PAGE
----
Huge food donation headed to NM tribes - Albuquerque Journal

Huge food donation headed to NM tribes

Emma Clinger and Max Nish on Tuesday handle boxes of donated food that will be sent to Native American communities in New Mexico that have been hit hard by the pandemic. (Jim Thompson/Albuquerque Journal)

A Tuesday donation of more than 60 tons of food to a warehouse in Albuquerque will ultimately translate into thousands of boxes of food being delivered to needy Native American communities in New Mexico – communities hit particularly hard by the coronavirus pandemic.

The donation and delivery was made possible by members of the Church of Jesus Christ of Latter-day Saints from around the world who donated money saved from “fast offerings” to church headquarters in Salt Lake City, which then used the funds to purchase truckloads of food.

Those trucks dropped off pallets of nonperishable items to an Albuquerque warehouse that is owned by the state and managed by the Human Services Department. In the warehouse, church members and volunteers from state agencies filled boxes with about 26 pounds of food each, with an additional 10-pound bag of flour or pancake mix thrown in for good measure.

Project spokesman Brian Rule said the effort was spearheaded by a church elder, Dr. Maxsimo Torres, a physician from Clovis who “had been scouting for opportunities where we could bless the lives of others.”

bright spotState agencies and the state’s network of emergency operation centers handled logistics for distribution. The state also served as an intermediary with the tribes, which will allow the boxes of food to go out quickly to those Native American communities that “have been among the most vulnerable populations and hardest-hit by the pandemic,” Rule said.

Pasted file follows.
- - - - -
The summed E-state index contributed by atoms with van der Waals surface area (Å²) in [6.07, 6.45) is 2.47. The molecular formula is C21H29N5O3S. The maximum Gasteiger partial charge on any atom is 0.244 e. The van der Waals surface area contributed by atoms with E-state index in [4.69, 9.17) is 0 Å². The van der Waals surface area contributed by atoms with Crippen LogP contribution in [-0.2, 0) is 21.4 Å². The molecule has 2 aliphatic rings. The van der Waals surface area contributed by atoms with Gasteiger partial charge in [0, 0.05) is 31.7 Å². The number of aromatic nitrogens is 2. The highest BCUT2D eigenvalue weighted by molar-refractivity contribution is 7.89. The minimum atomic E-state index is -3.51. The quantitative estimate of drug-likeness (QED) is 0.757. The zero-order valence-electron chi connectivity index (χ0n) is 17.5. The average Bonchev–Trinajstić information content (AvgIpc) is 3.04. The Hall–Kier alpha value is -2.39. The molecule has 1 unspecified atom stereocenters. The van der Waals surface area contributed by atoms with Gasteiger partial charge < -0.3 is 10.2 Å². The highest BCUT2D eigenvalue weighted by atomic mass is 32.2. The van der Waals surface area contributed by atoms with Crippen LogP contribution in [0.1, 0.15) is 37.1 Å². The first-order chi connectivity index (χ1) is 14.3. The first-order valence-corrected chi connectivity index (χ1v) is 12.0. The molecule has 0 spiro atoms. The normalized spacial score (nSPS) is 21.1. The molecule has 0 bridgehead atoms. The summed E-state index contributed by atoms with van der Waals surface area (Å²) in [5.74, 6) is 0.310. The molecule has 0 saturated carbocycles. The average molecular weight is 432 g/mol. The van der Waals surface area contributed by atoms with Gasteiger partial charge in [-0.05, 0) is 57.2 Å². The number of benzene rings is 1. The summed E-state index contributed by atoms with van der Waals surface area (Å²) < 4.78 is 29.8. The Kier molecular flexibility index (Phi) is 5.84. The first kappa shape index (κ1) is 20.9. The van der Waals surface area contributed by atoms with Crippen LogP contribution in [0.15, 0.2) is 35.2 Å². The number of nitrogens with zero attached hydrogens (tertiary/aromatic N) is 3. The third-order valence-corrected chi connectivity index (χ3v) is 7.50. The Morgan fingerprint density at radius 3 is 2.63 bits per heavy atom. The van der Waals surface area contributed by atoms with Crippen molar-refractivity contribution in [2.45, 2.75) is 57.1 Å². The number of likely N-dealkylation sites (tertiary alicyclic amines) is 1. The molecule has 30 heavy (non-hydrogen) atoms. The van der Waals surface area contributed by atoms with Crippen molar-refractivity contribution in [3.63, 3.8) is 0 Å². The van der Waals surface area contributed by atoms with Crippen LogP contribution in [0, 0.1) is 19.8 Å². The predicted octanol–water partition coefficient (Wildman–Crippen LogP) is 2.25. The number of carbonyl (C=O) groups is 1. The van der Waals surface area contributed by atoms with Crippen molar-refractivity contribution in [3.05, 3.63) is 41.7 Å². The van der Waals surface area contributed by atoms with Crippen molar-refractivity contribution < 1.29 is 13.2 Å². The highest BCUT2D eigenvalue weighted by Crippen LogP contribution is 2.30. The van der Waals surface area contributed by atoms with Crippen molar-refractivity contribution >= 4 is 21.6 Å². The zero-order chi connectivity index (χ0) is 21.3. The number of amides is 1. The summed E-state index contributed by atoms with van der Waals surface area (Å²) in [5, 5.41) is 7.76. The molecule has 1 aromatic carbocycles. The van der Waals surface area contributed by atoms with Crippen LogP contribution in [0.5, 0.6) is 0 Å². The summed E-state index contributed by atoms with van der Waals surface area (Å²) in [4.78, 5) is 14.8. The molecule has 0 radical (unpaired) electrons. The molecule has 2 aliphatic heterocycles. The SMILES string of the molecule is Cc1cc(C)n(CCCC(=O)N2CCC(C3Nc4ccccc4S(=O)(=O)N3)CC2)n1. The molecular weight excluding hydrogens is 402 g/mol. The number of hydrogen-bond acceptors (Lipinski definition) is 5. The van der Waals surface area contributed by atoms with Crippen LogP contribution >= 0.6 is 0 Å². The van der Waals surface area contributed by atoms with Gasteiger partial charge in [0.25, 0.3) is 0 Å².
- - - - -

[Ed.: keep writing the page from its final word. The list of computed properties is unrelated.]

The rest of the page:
“The whole point of this is to help relieve suffering and address one of the biggest concerns our governor has, which is food insecurity,” he said.

According to the 2019 Map the Meal Gap report from Feeding America, New Mexico is ranked worst in the nation in food insecurity, with more than 24% of those ages 18 and younger at risk of hunger.

“We wanted to support the Governor’s Hunger Initiative, because the only way we’re going to solve food insecurity in this state is through a public-private partnership and pulling all the resources together,” Rule said.

Torres said he hopes the food distribution effort “highlights a coming together of various faith-based groups, private organizations, state agencies and citizens to mitigate the effects of the pandemic.”

Melody Wells, a spokeswoman for the state Children, Youth and Families Department, said that since the beginning of the pandemic, teams working at emergency operation centers around the state, including teams from CYFD, have helped coordinate efforts, and to distribute and deliver more than 2 million pounds of food.

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